Oscypek or Oszczypek is a type of cheese found exclusively in the Tatra Mountain region of Poland. Most commonly it’s sold in flea markets in Southern Poland, in the street market in Zakopane, Poland, and individually by the farmers who make them. The first mention of Oscypek being made goes back to 1416, and the first recipe was seen in 1748 around the Żywiec area of Southern Poland. This cheese is strongly linked with being made by the Górale of the Zakopane region. Likewise, if one has family in that region, this cheese will be often offered as something you can eat while visiting.
Oscypek is made with the use of salted sheep’s milk. Unpasteurized sheep’s milk is made into cottage cheese. That cottage cheese is continually rinsed with boiling water and squeezed. The cheese is then pressed into its trademark shape. After being put into a brine-filled barrel for about two days, the cheese is put near the roof of the hut(it’s made inside) and cured with hot smoke for two weeks. The taste of the cheese varies with the amount of ingredients used by the person making it, but the Oscypek always has the trademark shape and a hint of taste that each cheese shares if made correctly.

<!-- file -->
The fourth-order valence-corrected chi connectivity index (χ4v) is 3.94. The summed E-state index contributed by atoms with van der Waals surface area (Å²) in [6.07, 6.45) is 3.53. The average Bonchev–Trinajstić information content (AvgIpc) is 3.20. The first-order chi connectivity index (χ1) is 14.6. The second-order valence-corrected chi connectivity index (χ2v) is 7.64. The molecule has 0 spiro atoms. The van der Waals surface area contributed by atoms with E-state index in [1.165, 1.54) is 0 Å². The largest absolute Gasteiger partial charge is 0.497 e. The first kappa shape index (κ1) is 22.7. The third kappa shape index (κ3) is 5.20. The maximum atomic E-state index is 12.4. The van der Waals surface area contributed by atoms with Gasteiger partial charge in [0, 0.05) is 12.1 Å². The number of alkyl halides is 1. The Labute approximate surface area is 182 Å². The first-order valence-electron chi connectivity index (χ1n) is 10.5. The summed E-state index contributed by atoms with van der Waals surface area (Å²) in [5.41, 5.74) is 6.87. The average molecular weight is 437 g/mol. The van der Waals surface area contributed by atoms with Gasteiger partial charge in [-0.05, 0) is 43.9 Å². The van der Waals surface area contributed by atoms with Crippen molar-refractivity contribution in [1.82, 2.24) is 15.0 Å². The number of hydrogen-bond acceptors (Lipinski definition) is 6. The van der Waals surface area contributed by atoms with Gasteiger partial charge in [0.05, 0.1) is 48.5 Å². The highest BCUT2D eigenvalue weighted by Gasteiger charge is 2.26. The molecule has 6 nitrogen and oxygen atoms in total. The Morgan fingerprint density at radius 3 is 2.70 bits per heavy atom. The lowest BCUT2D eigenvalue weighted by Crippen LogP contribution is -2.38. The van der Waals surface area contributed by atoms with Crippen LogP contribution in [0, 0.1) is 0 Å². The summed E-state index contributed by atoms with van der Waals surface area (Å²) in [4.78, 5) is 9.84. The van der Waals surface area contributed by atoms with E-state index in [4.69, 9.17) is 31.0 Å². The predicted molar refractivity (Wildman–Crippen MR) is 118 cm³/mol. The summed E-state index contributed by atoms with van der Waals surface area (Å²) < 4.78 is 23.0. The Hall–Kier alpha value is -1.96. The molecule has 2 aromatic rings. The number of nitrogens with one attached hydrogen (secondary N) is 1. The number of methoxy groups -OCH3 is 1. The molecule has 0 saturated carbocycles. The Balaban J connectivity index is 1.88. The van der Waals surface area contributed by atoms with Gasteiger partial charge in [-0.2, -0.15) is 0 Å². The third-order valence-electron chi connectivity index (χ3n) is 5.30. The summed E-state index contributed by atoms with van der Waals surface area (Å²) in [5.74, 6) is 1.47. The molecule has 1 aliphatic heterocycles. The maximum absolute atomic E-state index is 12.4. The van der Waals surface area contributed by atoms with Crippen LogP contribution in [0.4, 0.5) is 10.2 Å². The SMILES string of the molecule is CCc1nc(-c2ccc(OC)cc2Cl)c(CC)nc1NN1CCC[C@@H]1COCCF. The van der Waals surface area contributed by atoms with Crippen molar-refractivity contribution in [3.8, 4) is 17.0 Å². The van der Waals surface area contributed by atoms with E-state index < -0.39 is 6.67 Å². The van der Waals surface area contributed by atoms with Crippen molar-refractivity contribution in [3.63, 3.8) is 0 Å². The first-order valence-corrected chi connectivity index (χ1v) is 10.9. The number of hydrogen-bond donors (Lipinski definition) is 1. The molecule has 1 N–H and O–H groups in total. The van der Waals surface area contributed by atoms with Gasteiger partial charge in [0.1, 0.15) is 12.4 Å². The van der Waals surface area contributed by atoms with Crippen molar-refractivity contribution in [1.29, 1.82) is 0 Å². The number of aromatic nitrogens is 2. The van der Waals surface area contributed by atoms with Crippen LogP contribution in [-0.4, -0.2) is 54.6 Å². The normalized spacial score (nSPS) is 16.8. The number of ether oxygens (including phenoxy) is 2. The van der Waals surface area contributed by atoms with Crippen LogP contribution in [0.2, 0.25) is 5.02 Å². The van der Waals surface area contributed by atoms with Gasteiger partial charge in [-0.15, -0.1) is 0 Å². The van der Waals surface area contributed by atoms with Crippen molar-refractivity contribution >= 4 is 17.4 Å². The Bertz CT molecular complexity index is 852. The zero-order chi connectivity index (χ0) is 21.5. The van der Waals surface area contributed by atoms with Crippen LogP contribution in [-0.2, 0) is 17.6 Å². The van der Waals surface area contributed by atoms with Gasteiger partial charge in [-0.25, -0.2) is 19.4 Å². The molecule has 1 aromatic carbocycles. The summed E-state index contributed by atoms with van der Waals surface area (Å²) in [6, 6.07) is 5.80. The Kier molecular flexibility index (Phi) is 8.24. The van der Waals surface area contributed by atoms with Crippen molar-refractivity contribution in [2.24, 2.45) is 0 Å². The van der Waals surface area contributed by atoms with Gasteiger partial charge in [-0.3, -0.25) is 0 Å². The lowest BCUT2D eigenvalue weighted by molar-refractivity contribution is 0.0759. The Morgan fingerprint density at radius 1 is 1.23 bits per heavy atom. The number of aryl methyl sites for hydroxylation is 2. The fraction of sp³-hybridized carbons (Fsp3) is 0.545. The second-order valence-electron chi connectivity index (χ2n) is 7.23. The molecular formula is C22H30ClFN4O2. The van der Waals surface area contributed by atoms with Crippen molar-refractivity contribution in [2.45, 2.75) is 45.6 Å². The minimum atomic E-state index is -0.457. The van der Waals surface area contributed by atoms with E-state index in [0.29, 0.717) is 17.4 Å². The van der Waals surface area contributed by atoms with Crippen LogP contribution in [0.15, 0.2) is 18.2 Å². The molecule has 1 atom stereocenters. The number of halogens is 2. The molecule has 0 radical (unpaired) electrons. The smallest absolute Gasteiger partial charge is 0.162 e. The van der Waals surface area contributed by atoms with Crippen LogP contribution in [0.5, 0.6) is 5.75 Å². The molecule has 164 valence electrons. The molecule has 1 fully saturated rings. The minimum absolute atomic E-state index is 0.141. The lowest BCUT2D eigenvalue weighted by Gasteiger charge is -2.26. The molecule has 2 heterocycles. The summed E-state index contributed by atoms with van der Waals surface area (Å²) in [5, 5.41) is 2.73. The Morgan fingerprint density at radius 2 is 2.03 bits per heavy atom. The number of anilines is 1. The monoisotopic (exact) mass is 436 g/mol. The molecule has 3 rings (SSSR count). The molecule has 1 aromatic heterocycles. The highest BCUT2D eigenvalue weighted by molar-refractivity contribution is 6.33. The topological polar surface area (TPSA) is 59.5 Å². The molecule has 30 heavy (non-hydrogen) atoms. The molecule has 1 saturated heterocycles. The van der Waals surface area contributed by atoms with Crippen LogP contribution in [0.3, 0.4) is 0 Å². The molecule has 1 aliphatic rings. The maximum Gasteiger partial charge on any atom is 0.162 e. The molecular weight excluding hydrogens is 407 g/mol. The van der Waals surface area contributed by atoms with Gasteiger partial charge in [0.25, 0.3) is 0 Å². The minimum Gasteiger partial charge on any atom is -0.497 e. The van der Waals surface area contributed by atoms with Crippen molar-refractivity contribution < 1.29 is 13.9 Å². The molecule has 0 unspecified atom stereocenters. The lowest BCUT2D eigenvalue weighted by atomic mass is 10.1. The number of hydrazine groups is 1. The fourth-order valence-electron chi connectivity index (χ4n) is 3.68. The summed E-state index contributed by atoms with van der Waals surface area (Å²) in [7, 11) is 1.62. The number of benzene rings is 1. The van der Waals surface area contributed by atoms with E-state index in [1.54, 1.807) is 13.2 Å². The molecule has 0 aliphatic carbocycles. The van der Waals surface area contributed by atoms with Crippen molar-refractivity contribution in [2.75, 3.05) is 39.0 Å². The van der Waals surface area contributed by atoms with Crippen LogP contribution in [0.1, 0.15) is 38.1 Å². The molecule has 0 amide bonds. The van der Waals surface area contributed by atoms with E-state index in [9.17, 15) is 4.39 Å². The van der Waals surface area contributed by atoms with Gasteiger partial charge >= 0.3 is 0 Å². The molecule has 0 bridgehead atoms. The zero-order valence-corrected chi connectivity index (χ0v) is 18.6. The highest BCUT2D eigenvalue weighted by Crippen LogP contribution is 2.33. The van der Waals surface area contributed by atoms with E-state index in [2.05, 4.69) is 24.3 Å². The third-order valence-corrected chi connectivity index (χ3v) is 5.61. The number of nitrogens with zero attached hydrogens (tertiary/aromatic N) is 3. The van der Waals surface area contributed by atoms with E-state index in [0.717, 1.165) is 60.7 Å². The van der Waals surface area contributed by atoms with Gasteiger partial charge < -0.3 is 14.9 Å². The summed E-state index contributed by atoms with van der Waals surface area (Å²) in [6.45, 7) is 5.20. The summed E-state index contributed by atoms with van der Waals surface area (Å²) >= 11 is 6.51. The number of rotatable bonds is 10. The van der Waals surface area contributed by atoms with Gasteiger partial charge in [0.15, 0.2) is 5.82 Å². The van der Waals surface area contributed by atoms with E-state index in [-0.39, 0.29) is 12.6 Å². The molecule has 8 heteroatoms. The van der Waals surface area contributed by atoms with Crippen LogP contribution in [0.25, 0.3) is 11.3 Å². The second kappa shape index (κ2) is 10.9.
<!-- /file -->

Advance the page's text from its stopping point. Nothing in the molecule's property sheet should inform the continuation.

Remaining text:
During the period before Poland joined the European Union, there was concern over whether or not Oscypek would be banned because of its use of unpasteurized milk and it being made by unlicensed farmers. No action has been taken against it, and the name ‘Oscypek’ is now protected under the Protected Designation of Origin. The Oscypek has become a specialty in Southern Poland, and it’s a cheese no one should pass up when visiting Poland.
Love padlocks. Kinda a crazy idea. What if you break up!? Damn. I mean, more then 50% of marriages end in divorce now a days. I bet half of these padlocks are technically ‘unlocked’. Imagine you went by and you were with a new boyfriend admiring the Love Locks - so much for silly little decisions made in the moment.
Father Bernards Footbridge, Krakow Poland. 4th April 2012.